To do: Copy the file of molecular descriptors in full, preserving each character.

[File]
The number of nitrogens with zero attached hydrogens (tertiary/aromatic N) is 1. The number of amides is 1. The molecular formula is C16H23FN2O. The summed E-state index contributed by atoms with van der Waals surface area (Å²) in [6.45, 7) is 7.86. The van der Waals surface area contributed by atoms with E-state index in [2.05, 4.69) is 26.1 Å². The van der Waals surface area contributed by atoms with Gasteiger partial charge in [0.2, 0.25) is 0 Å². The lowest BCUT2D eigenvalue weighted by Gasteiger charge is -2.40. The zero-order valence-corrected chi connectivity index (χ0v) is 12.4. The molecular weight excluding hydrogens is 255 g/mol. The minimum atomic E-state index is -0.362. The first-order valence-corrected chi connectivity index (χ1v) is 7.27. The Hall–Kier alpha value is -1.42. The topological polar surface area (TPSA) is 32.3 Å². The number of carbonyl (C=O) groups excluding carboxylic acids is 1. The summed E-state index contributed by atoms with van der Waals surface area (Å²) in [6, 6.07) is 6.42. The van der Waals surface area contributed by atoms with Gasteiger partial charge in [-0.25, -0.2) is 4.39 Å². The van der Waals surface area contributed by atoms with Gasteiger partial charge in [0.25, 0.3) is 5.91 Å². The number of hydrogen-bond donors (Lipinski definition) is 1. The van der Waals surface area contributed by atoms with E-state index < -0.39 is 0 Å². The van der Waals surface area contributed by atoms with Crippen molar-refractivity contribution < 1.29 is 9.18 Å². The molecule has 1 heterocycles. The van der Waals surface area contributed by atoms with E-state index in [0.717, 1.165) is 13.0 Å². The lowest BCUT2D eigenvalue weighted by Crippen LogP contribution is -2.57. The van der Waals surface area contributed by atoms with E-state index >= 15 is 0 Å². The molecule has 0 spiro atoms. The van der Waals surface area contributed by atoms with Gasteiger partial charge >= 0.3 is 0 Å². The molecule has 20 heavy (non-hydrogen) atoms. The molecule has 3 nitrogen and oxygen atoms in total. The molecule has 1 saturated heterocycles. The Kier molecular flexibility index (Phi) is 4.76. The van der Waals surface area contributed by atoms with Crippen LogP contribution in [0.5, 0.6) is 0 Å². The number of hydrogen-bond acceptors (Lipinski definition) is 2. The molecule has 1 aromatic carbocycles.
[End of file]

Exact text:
The number of nitrogens with zero attached hydrogens (tertiary/aromatic N) is 1. The number of amides is 1. The molecular formula is C16H23FN2O. The summed E-state index contributed by atoms with van der Waals surface area (Å²) in [6.45, 7) is 7.86. The van der Waals surface area contributed by atoms with E-state index in [2.05, 4.69) is 26.1 Å². The van der Waals surface area contributed by atoms with Gasteiger partial charge in [0.2, 0.25) is 0 Å². The lowest BCUT2D eigenvalue weighted by Gasteiger charge is -2.40. The zero-order valence-corrected chi connectivity index (χ0v) is 12.4. The molecular weight excluding hydrogens is 255 g/mol. The minimum atomic E-state index is -0.362. The first-order valence-corrected chi connectivity index (χ1v) is 7.27. The Hall–Kier alpha value is -1.42. The topological polar surface area (TPSA) is 32.3 Å². The number of carbonyl (C=O) groups excluding carboxylic acids is 1. The summed E-state index contributed by atoms with van der Waals surface area (Å²) in [6, 6.07) is 6.42. The van der Waals surface area contributed by atoms with Gasteiger partial charge in [-0.25, -0.2) is 4.39 Å². The van der Waals surface area contributed by atoms with Gasteiger partial charge in [0.25, 0.3) is 5.91 Å². The number of hydrogen-bond donors (Lipinski definition) is 1. The van der Waals surface area contributed by atoms with E-state index < -0.39 is 0 Å². The van der Waals surface area contributed by atoms with Crippen molar-refractivity contribution < 1.29 is 9.18 Å². The molecule has 1 heterocycles. The van der Waals surface area contributed by atoms with E-state index in [0.717, 1.165) is 13.0 Å². The lowest BCUT2D eigenvalue weighted by Crippen LogP contribution is -2.57. The van der Waals surface area contributed by atoms with E-state index >= 15 is 0 Å². The molecule has 0 spiro atoms. The van der Waals surface area contributed by atoms with Gasteiger partial charge >= 0.3 is 0 Å². The molecule has 20 heavy (non-hydrogen) atoms. The molecule has 3 nitrogen and oxygen atoms in total. The molecule has 1 saturated heterocycles. The Kier molecular flexibility index (Phi) is 4.76. The van der Waals surface area contributed by atoms with Crippen LogP contribution in [0.5, 0.6) is 0 Å². The number of hydrogen-bond acceptors (Lipinski definition) is 2. The molecule has 1 aromatic carbocycles.